3. Ibid., 22.

4. Goode, Ibid., 39, 40, and Chart No. 10.

5.Claude M. Fuess and Scott H. Paradise, The Story of Essex County (New York: The American Historical Society, Inc., 1935), Vol. 1, 376–378, 435, 436.

6. Ibid., Vol. 2, 1038, 1039.

Supplementary Images

Proposed viewpoint of Lane when creating the picture. Viewpoint plottings by Erik Ronnberg using U.S... [more]. Coast Survey sketch chart of Gloucester Harbor 1855.

Provenance (Information known to date; research ongoing.)

Private collection, Boston
Mr. and Mrs. Harrison G. Reynolds, Beverly Farms, Mass., c. 1940
Mr. and Mrs. Kennedy B. Middendorf, Oyster Bay, N.Y.
Middendorf Galleries, Washington, D.C.
Mr. and Mrs. Paul Mellon, Upperville, Va., 1985
National Gallery of Art, Washington, D.C., 1992

Exhibition History

Coe Kerr Gallery, New York, New York, American Luminism, October 25–November 25, 1978., no. 4, as Sailboats Becalmed Off Halfway Rock, erroneously dated 1863.
National Gallery of Art, Washington, District of Columbia, Paintings by Fitz Hugh Lane, May 15–September 5, 1988., no. 41, ill. in color, p. 91.
Traveled to: Museum of Fine Arts, Boston, Mass., October 5–December 31, 1988.
National Gallery of Art, Washington, District of Columbia, Art for the Nation: Gifts in Honor of the 50th Anniversary of the National Gallery of Art, March 17–June 16, 1991., ill. in color, pp. 150–51.
National Gallery of Art, Washington, District of Columbia, An Enduring Legacy: Masterpieces from the Collection of Mr. and Mrs. Paul Mellon, November 7, 1999–February 27, 2000.
Tate Modern, London, United Kingdom, American Sublime: Landscape Painting in the United States, 1820–1880, February 20–May 19, 2002., no. 68, ill.
Traveled to: Pennsylvania Academy of the Fine Arts, Philadelphia, Pa., June 17–August 25, 2002; Minneapolis Institute of Arts, Minneapolis, Minn., September 22–November 17, 2002.

Published References

Wilmerding, John. Fitz Hugh Lane: The First Major Exhibition. Lincoln, MA: De Cordova Museum; in association with Colby College Art Museum, 1966., no. 17, ill., cover, as Half-Way Rock. ⇒ includes text
Wilmerding, John. Fitz Hugh Lane, 1804–1865. Rockland, ME: William A. Farnsworth Library and Art Museum, 1974., no. 35, as Off Half Way Rock.
"Lure of the Maine Coast: Paintings by Fitz Henry Lane." Down East Magazine (October 1988)., pp.52-53.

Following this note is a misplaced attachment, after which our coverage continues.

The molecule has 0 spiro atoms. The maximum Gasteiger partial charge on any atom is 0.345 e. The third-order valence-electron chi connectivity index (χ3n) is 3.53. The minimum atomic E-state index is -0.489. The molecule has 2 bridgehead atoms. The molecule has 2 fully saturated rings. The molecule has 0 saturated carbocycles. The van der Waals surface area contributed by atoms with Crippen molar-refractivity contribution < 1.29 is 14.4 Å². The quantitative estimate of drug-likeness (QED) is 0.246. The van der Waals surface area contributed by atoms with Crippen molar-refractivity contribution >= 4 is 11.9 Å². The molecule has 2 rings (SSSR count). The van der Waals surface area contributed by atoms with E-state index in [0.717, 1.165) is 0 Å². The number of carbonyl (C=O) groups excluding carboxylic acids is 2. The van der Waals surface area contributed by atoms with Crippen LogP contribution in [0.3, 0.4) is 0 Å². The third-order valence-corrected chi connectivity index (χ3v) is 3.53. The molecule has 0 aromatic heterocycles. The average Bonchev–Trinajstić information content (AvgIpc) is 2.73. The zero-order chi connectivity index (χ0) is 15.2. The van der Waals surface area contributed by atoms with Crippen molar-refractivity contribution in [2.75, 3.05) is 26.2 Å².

Wilmerding, John. Paintings by Fitz Hugh Lane. Washington, DC: National Gallery of Art; in association with Harry N. Abrams, 1988., no. 41, ills. in color, cover and p. 91, as Becalmed Off Halfway Rock.
Cikovsky, Nicolai, Jr., and Franklin Kelly. "Art for the Nation: The National Gallery Collects." Antiques 139 (March 1991)., pl. 2, ill. in color.
Moses, Michael A. "Mary B. Mellen and Fitz Hugh Lane." Antiques Magazine Vol. CXL, No. 5 (November 1991)., p. 832. ⇒ includes text
Kelly, Franklin, with Nicolai Cikovsky Jr., Deborah Chotner, and John Davis. American Paintings of the Nineteenth Century, Part I: The Collections of the National Gallery of Art Systematic Catalogue. Washington, DC: National Gallery of Art, 1996., ill. in color, pp. 410–12.
Moore, Thomas R. "'This Magic Moonshine': Fitz Hugh Lane and Nathaniel Hawthorne." American Art XII (Fall 1998). ⇒ includes text
Wilton, Andrew, and Tim Barringer. American Sublime: Landscape Painting in the United States, 1820–1880. London: Tate Publishing, 2002., cat. 68, ill. in color, p. 193, text, pp. 192, 254, 270.
H. Travers Newton, Jr. "Fitz Henry Lane's Series Paintings of 'Brace's Rock': Meaning and Technique." Terra Foundation for American Art. Unpublished report., as Becalmed Off Halfway Rock. ⇒ includes text
Citation: "Becalmed Off Halfway Rock, 1860 (inv. 344)." Fitz Henry Lane Online. Cape Ann Museum. http://fitzhenrylaneonline.org/catalog/entry.php?id=344 (accessed November 19, 2017).
Record last updated March 30, 2017. Please note that the information on this and all pages is periodically reviewed and subject to change.